Magnets are typically made via an injection molding process, which is fine if you're manufacturing enough of them to make it worthwhile building a mold. Scientists, however, often just need a few in specific shapes for research projects or specialized sensors. Thankfully for them, a team at the Vienna University of Technology has developed a method of 3D printing magnets in any form desired.

First of all, though, why would anyone want an unusually-shaped magnet?

"The strength of a magnetic field is not the only factor," says project leader Dr. Dieter Süss. "We often require special magnetic fields, with field lines arranged in a very specific way – such as a magnetic field that is relatively constant in one direction, but which varies in strength in another direction."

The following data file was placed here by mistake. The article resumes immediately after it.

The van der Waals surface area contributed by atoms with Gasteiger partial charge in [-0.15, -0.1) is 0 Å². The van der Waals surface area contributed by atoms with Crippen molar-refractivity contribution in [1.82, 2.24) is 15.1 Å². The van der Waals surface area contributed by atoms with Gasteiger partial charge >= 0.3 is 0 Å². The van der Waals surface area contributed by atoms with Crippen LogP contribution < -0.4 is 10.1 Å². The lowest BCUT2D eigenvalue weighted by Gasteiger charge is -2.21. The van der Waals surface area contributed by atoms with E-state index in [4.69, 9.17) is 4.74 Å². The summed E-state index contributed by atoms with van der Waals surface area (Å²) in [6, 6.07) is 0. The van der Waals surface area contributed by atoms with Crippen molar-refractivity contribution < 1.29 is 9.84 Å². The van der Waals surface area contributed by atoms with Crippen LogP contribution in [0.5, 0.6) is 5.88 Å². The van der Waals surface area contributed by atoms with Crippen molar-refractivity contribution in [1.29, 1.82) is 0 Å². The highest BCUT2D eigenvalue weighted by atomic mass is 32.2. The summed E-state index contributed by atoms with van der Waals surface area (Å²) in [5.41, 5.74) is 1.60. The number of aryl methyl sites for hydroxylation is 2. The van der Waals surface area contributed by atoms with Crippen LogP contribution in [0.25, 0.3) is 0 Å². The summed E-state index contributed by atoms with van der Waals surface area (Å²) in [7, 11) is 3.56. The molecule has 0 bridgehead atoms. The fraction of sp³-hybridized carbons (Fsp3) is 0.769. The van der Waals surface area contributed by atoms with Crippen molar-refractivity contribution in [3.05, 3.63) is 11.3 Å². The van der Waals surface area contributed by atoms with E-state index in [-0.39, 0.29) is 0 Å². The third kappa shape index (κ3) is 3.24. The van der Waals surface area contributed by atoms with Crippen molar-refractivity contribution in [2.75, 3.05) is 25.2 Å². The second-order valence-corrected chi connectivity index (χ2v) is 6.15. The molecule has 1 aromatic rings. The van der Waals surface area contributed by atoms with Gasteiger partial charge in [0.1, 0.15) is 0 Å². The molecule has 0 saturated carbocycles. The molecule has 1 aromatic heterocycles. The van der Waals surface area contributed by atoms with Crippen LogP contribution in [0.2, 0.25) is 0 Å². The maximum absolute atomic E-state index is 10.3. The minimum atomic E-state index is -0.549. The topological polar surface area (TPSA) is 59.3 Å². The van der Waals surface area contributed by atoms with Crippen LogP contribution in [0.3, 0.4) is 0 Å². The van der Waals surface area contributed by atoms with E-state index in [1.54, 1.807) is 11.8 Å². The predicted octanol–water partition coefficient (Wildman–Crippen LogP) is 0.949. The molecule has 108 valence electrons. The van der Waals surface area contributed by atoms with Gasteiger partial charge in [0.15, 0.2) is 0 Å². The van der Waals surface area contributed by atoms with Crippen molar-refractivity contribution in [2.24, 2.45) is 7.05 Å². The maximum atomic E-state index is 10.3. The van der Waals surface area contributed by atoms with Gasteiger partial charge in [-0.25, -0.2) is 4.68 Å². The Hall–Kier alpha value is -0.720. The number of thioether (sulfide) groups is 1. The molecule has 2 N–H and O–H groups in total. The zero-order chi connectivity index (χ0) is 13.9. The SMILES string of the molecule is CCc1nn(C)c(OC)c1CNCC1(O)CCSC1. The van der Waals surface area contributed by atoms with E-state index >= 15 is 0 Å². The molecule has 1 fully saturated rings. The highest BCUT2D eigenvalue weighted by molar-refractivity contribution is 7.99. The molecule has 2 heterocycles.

To make such a magnet using the new technology, you start by creating a digital model of it on a computer. That model is then fed into a 3D printer, which starts building the actual magnet up layer by layer.

Instead of using straight-up polymer, however, the printer heats and extrudes a mixture of 90 percent magnetic micro granulate filaments, and 10 percent polymer binder. Because the granulate is applied in an unmagnetized state, the resulting object has to finally be exposed to a strong magnetic field, turning it into a permanent magnet.

Not only can the process be used to produce magnets in different shapes, but it also allows for different types of magnetic material to be included in one magnet – this means that a single magnet could have areas of both weak and strong magnetism.

A paper on the research was recently published in the journal Applied Physics Letters.